Decision-makers could prioritize sea-level rise adaptation because our economy and way of life rely heavily upon Hawai‘i’s shorelines and beaches. Sea-level rise may worsen existing coastal erosion, high tide flooding, and drainage problems, which already have caused millions of dollars in damage to businesses and homes. Sea-level rise also could increase coastal vulnerability to wave inundation, hurricanes, and tsunamis. Hawai‘i sea levels have been rising for the past century, and rates are expected to accelerate with continued climate change. Scientific research indicates that global mean sea level may rise between 1 and 3 feet or more during this century. Using best-available science, Hawai‘i state and local decision-makers can begin planning for a conservative sea-level rise of approximately 1 foot by 2050 and 3 feet by 2100.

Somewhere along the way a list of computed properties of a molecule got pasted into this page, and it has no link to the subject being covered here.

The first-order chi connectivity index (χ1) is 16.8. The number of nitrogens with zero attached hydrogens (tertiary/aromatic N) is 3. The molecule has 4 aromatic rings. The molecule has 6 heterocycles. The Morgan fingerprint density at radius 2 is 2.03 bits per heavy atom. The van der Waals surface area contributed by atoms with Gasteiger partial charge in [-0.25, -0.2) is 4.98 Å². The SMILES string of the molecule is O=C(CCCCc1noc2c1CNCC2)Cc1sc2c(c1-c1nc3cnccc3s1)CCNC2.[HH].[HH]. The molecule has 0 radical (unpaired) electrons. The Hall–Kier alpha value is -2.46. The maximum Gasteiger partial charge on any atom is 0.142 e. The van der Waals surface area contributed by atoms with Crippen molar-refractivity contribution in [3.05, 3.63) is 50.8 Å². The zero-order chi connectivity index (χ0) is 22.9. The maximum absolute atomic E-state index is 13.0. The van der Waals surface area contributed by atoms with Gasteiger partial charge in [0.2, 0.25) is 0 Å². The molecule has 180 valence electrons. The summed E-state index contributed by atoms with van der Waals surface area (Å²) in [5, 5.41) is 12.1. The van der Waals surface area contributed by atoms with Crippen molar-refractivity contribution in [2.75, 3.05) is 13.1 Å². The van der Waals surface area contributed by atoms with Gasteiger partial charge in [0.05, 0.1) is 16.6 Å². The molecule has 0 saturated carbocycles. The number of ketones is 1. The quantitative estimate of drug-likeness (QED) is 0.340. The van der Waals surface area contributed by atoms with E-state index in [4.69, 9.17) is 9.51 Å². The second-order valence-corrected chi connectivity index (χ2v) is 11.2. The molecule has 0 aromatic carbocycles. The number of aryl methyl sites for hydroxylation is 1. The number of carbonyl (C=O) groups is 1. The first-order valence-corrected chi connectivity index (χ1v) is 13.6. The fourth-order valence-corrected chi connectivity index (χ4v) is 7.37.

Sea-level rise adaptation generally involves three basic approaches:

  • Accommodation. Adjustment of existing systems to changing conditions (e.g., amending flood-proofing regulations to require or incentivize increased ground-floor elevation of structures).
  • Protection. Hardening of a system in its existing location to withstand impacts from changing conditions (e.g., shoreline hardening such as seawalls and revetments).
  • Retreat. Relocating existing structures to avoid impacts.